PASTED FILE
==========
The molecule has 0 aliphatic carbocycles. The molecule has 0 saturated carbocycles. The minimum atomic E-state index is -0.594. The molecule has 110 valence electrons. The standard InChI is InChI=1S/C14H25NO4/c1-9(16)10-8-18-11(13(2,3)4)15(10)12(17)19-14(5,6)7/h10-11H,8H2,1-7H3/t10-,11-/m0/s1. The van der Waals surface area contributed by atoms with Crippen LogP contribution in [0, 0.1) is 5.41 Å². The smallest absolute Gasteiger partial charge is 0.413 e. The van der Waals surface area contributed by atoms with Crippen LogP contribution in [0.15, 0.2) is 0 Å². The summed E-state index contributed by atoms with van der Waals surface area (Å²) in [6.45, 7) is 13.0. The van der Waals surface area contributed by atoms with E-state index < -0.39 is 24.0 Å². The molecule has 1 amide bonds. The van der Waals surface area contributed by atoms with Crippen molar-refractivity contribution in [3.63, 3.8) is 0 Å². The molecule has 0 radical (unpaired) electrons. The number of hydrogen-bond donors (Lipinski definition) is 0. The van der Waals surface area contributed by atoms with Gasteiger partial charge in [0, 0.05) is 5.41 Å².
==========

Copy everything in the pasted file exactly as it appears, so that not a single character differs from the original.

The molecule has 0 aliphatic carbocycles. The molecule has 0 saturated carbocycles. The minimum atomic E-state index is -0.594. The molecule has 110 valence electrons. The standard InChI is InChI=1S/C14H25NO4/c1-9(16)10-8-18-11(13(2,3)4)15(10)12(17)19-14(5,6)7/h10-11H,8H2,1-7H3/t10-,11-/m0/s1. The van der Waals surface area contributed by atoms with Crippen LogP contribution in [0, 0.1) is 5.41 Å². The smallest absolute Gasteiger partial charge is 0.413 e. The van der Waals surface area contributed by atoms with Crippen LogP contribution in [0.15, 0.2) is 0 Å². The summed E-state index contributed by atoms with van der Waals surface area (Å²) in [6.45, 7) is 13.0. The van der Waals surface area contributed by atoms with E-state index < -0.39 is 24.0 Å². The molecule has 1 amide bonds. The van der Waals surface area contributed by atoms with Crippen molar-refractivity contribution in [3.63, 3.8) is 0 Å². The molecule has 0 radical (unpaired) electrons. The number of hydrogen-bond donors (Lipinski definition) is 0. The van der Waals surface area contributed by atoms with Gasteiger partial charge in [0, 0.05) is 5.41 Å².